The worst of Tropical Storm Hilary is set to hit the Los Angeles area Sunday afternoon and evening, bringing intense rain and the potential for widespread flooding.
Here is what officials say you need to do to stay safe, and a breakdown of where the storms will hit hardest.
1. Avoid unnecessary travel
Roads across Southern California are already beginning to flood after a morning of steady rain. A few places have also reported small mudslides. Conditions will worsen considerably as more intense rain hits. The National Weather Service issued a flash flood warning for large swath of Los Angeles County.
“This is an unprecedented weather event,” warned Los Angeles Mayor Karen Bass. “Right now again, it is critical that Angelenos stay safe and stay home unless otherwise directed by safety officials. Avoid unnecessary travel. If you do not need to be on the road, please don’t get in your car. Make sure your emergency kit and essential devices are on hand and ensure that all of your devices are charged in the event of life-threatening emergency.”
2. Dangerous conditions
When the main part of Hilary move through the region, rains will pick up — and be more intense than what Southern California experienced in the A.M. hours. Officials said a half-inch of rain per hour will be common, with some areas seeing as much as 3 inches in an hour. Flash flooding would quickly follow.
3. Areas of concern
- The warnings cover a large swath of the county. But in the L.A. basin, the National Weather Service cited several areas of particular concern for flooding including Long Beach, Thousand Oaks, Simi Valley, Malibu, Hollywood, Beverly Hills, Universal City, Downtown Los Angeles, Griffith Park, Culver City, Inglewood, Burbank, North Hollywood, Venice, Santa Monica, Van Nuys, Encino, Manhattan Beach, Alhambra and Hermosa Beach.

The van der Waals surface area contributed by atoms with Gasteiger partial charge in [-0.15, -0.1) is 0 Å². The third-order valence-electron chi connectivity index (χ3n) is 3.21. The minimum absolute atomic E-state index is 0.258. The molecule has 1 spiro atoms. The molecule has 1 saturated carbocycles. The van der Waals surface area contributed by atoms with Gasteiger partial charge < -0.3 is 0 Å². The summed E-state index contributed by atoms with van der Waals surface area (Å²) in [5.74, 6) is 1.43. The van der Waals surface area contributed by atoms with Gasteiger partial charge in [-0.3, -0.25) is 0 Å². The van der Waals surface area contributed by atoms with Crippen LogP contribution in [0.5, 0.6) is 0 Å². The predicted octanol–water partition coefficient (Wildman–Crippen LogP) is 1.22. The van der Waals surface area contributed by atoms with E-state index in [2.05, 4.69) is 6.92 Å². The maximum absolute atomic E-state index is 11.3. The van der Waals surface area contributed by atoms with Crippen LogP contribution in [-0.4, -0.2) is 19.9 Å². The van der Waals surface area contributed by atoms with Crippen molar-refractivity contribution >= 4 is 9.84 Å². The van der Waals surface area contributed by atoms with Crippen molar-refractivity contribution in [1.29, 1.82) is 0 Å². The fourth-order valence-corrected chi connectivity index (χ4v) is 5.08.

- As for inland valley, desert and mountain regions, the NWS listed these communities to be on heightened watch: Lake Los Angeles, Acton, Wrightwood, Palmdale, Lancaster, Mt. Wilson, Santa Clarita, Pasadena, Glendora, San Dimas, Altadena Quartz Hill, Pearblossom, Llano, Littlerock, Lake Palmdale, Elizabeth Lake, Lake Hughes, La Cañada Flintridge and Sylmar.
- Zooming further out, forecasters warn there could be historic flood impacts, especially for San Bernardino and Inyo counties, with Death Valley and Morongo Basin expected to see the most major flooding.
4. Staying safe
The Times has compiled a detailed guide for how to handle Hilary:
- The complete guide to storm safety preparedness
- How to track Hilary and get emergency alerts in Southern California
- What you can do to prepare now
- Must drive? How to do it as safely as possible
- Checking your own flood risk
What weather experts are saying
Hilary‘s eye is expected to pass over San Diego by 3 to 5 p.m. and move northeast, reaching the borders of Los Angeles and San Bernardino counties by evening, said Joe Sirard, meteorologist at the National Weather Service in Oxnard.
“It’s the high-intensity rainfall in a short period of time that causes the flooding and flash flooding,” he said. “That’s the danger. …. Flooding can happen very quickly with with this kind of system.”
Dan Berc, a meteorologist with the National Weather Service Las Vegas, warned of “major to historic” flood impacts in many areas including in parts of San Bernardino and Inyo counties.
“Even with the small amount of rain we’ve had over the period of time, we’re raining over such a large area that it’s all draining into the same basin,” he said. “Half an inch over the entire area is just as much water as 2 inches over a very small area.”
A high wind warning has also been issued for much of the area, which will continue into Monday.
There’s also a small chance of tornado, and a chance of strong wind speed exceeding 58 miles per hour, in much of San Bernardino County from Sunday afternoon through early Monday morning, Berc said.
“We’re not going to see an EF5 tornado running down the street,” he said. “But we can get these little spin-up tornadoes and they can do some damage locally.”